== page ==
Adult dogs tolerate the (sometimes naughty) behavior of young puppies reasonably well, but they become less tolerant as the puppy ages. When selecting a training technique for your puppy, keep in mind the amount of time you are able to spend on the training and the appropriateness of the training method for your situation. Jerking your hands back in pain, while certainly a natural response, may actually encourage your puppy to play harder and continue biting. If she starts to bite again, let out your yelp or stern rebuke and withdraw from playing again. When your puppy bites you, yelp loudly and remove your hand to signal that playing has stopped. If you begin communicating that hard bites are unacceptable, your puppy may try giving softer bites. This process can take quite a long time, particularly with puppies that have a high prey drive. Playing rough with your hands is plenty fun, but it might be giving your puppy the wrong idea. Before you start playing with your dog, spray a taste deterrent on areas of your body and clothes that you dog likes to play rough with.[7] When your dog starts biting you, stop all movement and wait for her to react to the taste deterrent. After two weeks, your puppy will likely have developed a strong distaste for your hands and ankles.
A well-exercised puppy (exercised to the point of being tired) will not be as rough when playing with you. It's sometimes tempting to want to physically punish your puppy by slapping, hitting, or waving your fingers in her face. You might not enjoy being bitten every time you go out to play with your puppy, but you do want to forge a real bond between you and your puppy, and playing is partly how you do this. Though an adult dog correction can look harsh to humans, adult dogs are quite adept at teaching puppies appropriate behavior. A puppy may start out with small bites or what seems like play, but if you let him keep doing it, eventually those bites will become serious and you will be faced with a decision no dog owner ever wants to have to make. Here are four times your puppy may bite, and what you should (and should not) do in these circumstances.


If you rough-house with your pup and use your hands to wrestle his belly, playfully push his face, etc., don’t act surprised when he bites those hands.
It can be helpful to tether your puppy to something he can’t move while working on this, so you can walk away and he can’t follow you. I know she's just playing, but it can hurt, and the more I try and get her to stop the more she does it because she thinks it's a game. For instance, if your canine mouths when greeting, find another activity she can engage in, such as playing with a toy like the Chase-It, a stuffed animal on the end of a fishing pole-like handle, which can help direct her energy toward a more appropriate outlet. Puppies usually learn that they're biting hard by playing with other puppies or adult dogs. She should be rewarded and encouraged to offer positive feedback that does not involve biting.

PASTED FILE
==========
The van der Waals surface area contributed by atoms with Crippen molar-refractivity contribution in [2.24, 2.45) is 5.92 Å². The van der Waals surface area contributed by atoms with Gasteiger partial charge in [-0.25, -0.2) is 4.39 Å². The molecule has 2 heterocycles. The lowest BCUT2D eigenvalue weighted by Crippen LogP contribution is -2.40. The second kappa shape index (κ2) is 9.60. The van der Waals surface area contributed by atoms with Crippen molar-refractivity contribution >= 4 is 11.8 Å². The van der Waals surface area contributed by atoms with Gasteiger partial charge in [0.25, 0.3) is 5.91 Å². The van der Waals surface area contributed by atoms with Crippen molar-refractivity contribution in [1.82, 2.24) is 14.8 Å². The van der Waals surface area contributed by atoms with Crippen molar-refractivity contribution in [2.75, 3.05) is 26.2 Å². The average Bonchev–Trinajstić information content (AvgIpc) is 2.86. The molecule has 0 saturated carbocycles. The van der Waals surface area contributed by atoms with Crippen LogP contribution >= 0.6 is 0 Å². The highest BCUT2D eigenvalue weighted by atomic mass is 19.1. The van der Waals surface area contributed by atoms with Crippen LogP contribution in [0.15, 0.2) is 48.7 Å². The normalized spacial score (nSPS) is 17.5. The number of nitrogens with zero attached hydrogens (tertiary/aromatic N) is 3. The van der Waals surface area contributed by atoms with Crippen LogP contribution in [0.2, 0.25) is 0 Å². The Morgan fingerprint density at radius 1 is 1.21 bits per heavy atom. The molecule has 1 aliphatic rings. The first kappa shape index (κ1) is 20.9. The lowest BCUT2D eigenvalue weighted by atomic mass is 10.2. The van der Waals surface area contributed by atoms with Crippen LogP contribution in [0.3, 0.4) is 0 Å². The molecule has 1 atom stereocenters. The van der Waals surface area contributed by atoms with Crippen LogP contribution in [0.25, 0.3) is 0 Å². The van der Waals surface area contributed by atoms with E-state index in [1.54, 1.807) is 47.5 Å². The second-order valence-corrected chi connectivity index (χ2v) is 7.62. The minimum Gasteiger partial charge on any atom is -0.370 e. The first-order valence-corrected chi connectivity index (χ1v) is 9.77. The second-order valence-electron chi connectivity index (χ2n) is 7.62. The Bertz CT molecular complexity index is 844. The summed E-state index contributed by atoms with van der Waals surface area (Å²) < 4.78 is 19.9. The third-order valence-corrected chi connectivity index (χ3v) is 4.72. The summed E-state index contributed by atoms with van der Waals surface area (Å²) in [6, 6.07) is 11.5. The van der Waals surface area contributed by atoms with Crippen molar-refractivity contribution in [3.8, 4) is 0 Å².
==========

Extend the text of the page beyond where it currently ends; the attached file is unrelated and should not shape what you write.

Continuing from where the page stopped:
Encourage other forms of play that don't involve your puppy nipping at your fingers, hands, ankles, and toes. The problem is that these responses can do one of two things: they can encourage your puppy to continue playing rough, or they can encourage your puppy to act out with real aggression.
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However, you should work with a certified professional dog trainer to overcome these obstacles.
Although puppies are most likely to exhibit mouthy behavior, mouthing can continue into adulthood. Puppies will nip and bite each other playfully until one puppy or dog is nipped too hard and gives out a high-pitched yelp.
Stand up to stop playing with the puppy to further reinforce that her paper was not acceptable. Physical isolation from the pack sends a strong message to the puppy that she has acted incorrectly.[3] If the puppy bites you again, get up and leave for 20 seconds. Continue discouraging your puppy's next-hardest bites, and so on, until she can play with your hands gently and control the pressure of her bite. Teaching her the difference between right and wrong, not abandoning play altogether, will be best for both of you. Isolating the time and place your pooch is most likely to mouth will help focus your training energies to times when your pet is most likely to exhibit this behavior and will allow you to find an alternative behavior to substitute for the biting.
The victim will stop playing, and the puppy that bit the victim is taken aback and also stops playing momentarily. Kristina has written for the pet industry since 2009, writing about everything from training and behavior to DIY projects.